Quite a few of my friends and acquaintances freaked out when I told them that Daniel Johnston and the Wheeler Brothers were bringing a show to the Arlington Museum of Art. Let me tell you, pairing the phrases “sweet exhibit” and “in Arlington” in the same sentence is not what they expected. Thanks to the minds over at the Arlington Museum of Art continually bringing internationally-acclaimed art over the past year, we are finding ourselves saying it every other month!
For Ulterior Motifs, the Arlington Museum of Art proudly welcomes the unique artwork from Texas’ most talented contemporary artists in Ulterior Motif’s 14th installation. Created by the Wheeler Brothers (Jeffrey and Bryan) in 1999, the show has grown from its inaugural, yet always celebratory, exhibition in Lubbock, and has grown into a must-see for in-the-know people interested in staying aware and versed in contemporary Texas art and artists.
1. Texas born, Texas bred
Featuring pieces from 15 different Texas artists, most who have been with Ulterior Motifs since it began 17 years ago, the artists are either native Texans, or hold strong ties to Texas. Many are familiar not only in Texas, but in the national and international art scene. With such an eclectic mix of artists representing the Lone Star State’s way less conservative side, it’s refreshing to see art that isn’t restricted by a more traditional mindset. This show is fun, inclusive, provoking, heartbreaking and kookier than most things you would see in such a timid-to-the-arts town.
2. It features drawings and collaborations by Daniel Johnston, cult pop singer/songwriter, musician and artist. (Yes, the iconic “Hi How Are You?” mural in Austin was done by him)
Daniel Johnston’s pen and marker work as well as his collaborations with Jeff Wheeler can be seen on the mezzanine and first floor of the exhibit. I am biased, because I love Johnston’s work in every medium, and have seen him in concert a couple of times. I had never had the chance to actually view his illustrations in the flesh until now, so I met the exhibit with excitement.
(Not only is Johnston a gifted and interesting graphic artists, but his music inspired Kurt Cobain and Sonic Youth’s Thurston Moore, icons in alternative music. Johnston, along with the Wheeler Brothers and Meat Purveyors’ guitarist Bill Anderson backed his acoustic set of original songs September 17 along with the Wheeler Brothers’ band Los Sonsabitches.)
Tip: There are also music CDs, tapes, stickers, shirts and prints of his artwork shown in Ulterior Motifs for sale in the gift shop.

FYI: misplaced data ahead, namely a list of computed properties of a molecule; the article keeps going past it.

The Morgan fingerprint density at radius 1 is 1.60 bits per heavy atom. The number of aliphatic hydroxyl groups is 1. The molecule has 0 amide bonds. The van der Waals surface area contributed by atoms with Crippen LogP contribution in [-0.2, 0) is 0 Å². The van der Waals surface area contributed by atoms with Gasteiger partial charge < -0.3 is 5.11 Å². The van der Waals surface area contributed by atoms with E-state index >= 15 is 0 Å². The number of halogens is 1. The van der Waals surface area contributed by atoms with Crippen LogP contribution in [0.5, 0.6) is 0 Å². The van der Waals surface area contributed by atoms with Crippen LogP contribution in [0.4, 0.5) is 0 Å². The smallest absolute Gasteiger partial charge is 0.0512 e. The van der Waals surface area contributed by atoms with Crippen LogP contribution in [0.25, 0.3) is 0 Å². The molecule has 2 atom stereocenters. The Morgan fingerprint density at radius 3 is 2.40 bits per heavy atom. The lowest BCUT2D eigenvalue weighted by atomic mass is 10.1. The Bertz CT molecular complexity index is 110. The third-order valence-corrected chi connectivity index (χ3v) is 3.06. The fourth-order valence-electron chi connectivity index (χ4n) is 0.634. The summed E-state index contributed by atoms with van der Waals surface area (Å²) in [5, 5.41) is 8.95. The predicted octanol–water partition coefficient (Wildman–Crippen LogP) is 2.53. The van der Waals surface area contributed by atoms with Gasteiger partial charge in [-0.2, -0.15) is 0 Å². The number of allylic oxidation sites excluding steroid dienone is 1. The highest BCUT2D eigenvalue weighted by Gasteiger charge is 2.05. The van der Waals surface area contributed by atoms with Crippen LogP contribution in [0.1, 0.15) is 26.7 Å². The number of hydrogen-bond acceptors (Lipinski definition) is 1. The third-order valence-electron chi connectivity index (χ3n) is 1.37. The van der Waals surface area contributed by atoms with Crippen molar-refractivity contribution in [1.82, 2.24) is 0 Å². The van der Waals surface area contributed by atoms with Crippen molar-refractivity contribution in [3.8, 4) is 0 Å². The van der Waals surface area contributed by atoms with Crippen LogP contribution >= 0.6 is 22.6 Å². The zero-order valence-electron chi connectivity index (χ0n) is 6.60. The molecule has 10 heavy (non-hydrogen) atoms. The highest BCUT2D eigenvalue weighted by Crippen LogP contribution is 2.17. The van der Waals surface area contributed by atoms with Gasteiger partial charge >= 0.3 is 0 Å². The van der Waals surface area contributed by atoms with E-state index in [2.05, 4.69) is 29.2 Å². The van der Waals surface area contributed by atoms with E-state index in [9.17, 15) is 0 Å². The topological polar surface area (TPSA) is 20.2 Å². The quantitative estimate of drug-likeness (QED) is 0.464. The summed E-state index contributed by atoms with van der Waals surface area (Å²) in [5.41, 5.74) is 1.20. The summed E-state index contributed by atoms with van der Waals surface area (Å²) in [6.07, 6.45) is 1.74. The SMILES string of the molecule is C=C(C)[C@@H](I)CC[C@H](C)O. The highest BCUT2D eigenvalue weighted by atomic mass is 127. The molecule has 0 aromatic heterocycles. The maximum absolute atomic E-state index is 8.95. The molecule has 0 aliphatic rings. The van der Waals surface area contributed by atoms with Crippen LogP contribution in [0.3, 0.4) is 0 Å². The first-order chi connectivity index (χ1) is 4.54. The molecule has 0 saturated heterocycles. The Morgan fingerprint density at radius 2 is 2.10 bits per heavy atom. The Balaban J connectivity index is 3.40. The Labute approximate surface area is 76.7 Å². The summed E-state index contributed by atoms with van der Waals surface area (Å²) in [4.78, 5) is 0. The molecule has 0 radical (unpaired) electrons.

3. It helps to be an outside-of-the-box thinker
For me, not much shocks me. This exhibit parades religion and counterculture, and in case those two things are what you aim to avoid seeing… differently… in this life, I would avoid. Just in case you were thinking of bringing the little ones, proceed with caution but with an open mind. The subject matter of this show is enticing and evocative, but possibly for an older audience if your child isn’t ready to see strong sexual themes including nudity, offensive imagery and language.
4. Pen and paper
I have been in a personal mood of illustration and drawing which is why I enjoyed this exhibit as much as I did. The intricacy of doodles and drawings in the collages, collaborations and the exhibit as a whole, make the exhibit more of an almost journalistic commentary on pop culture’s effect society thru the artist, and it’s a style I’ve always admired.
5. It supports the Arlington Museum of Art
I know I like what I’ve been seeing from the museum, and urge that you, the reader, will make plans to patronize the arts by stopping by the Arlington Museum of Art, paying the admission fee and contributing to Arlington’s cultural enrichment by helping them bring more nationally-acclaimed shows to Arlington like Ulterior Motifs. Admission is always $8 for adults, $5 for seniors/students and children 12 and under free. Stop by the museum any day Tuesday thru Sunday until October 23.
Immediately following this exhibition, the installation will be traveling to Splendora, Texas to artist James Surls’ Splendora Gardens for the 40th anniversary of his studio.